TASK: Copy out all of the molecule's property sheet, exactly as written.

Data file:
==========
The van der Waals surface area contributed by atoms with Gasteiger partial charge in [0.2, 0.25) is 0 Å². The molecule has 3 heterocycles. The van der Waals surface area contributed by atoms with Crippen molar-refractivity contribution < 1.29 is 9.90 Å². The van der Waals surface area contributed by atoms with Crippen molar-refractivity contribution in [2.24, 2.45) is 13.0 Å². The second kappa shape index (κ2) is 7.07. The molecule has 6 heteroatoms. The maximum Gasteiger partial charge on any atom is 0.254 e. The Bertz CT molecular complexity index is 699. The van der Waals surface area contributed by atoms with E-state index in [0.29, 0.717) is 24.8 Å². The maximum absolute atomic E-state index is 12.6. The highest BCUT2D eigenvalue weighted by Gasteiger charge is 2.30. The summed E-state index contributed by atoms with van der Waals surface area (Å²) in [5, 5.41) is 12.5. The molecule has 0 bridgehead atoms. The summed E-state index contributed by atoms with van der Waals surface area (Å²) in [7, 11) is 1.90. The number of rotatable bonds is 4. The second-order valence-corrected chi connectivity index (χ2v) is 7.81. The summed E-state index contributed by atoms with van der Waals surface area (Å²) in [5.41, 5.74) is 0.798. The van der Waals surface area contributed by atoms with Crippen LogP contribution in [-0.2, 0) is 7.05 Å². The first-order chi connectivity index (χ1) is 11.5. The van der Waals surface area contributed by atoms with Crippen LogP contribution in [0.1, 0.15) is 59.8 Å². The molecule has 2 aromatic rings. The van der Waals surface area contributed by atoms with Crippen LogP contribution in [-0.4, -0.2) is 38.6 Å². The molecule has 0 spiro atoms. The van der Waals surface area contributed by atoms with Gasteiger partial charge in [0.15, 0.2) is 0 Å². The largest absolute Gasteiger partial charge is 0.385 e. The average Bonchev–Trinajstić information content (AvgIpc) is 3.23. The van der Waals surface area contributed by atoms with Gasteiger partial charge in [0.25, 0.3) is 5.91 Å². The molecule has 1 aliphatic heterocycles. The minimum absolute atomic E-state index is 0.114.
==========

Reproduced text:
The van der Waals surface area contributed by atoms with Gasteiger partial charge in [0.2, 0.25) is 0 Å². The molecule has 3 heterocycles. The van der Waals surface area contributed by atoms with Crippen molar-refractivity contribution < 1.29 is 9.90 Å². The van der Waals surface area contributed by atoms with Crippen molar-refractivity contribution in [2.24, 2.45) is 13.0 Å². The second kappa shape index (κ2) is 7.07. The molecule has 6 heteroatoms. The maximum Gasteiger partial charge on any atom is 0.254 e. The Bertz CT molecular complexity index is 699. The van der Waals surface area contributed by atoms with E-state index in [0.29, 0.717) is 24.8 Å². The maximum absolute atomic E-state index is 12.6. The highest BCUT2D eigenvalue weighted by Gasteiger charge is 2.30. The summed E-state index contributed by atoms with van der Waals surface area (Å²) in [5, 5.41) is 12.5. The molecule has 0 bridgehead atoms. The summed E-state index contributed by atoms with van der Waals surface area (Å²) in [7, 11) is 1.90. The number of rotatable bonds is 4. The second-order valence-corrected chi connectivity index (χ2v) is 7.81. The summed E-state index contributed by atoms with van der Waals surface area (Å²) in [5.41, 5.74) is 0.798. The van der Waals surface area contributed by atoms with Crippen LogP contribution in [-0.2, 0) is 7.05 Å². The first-order chi connectivity index (χ1) is 11.5. The van der Waals surface area contributed by atoms with Crippen LogP contribution in [0.1, 0.15) is 59.8 Å². The molecule has 2 aromatic rings. The van der Waals surface area contributed by atoms with Crippen LogP contribution in [-0.4, -0.2) is 38.6 Å². The molecule has 0 spiro atoms. The van der Waals surface area contributed by atoms with Gasteiger partial charge in [0.15, 0.2) is 0 Å². The largest absolute Gasteiger partial charge is 0.385 e. The average Bonchev–Trinajstić information content (AvgIpc) is 3.23. The van der Waals surface area contributed by atoms with Gasteiger partial charge in [0.25, 0.3) is 5.91 Å². The molecule has 1 aliphatic heterocycles. The minimum absolute atomic E-state index is 0.114.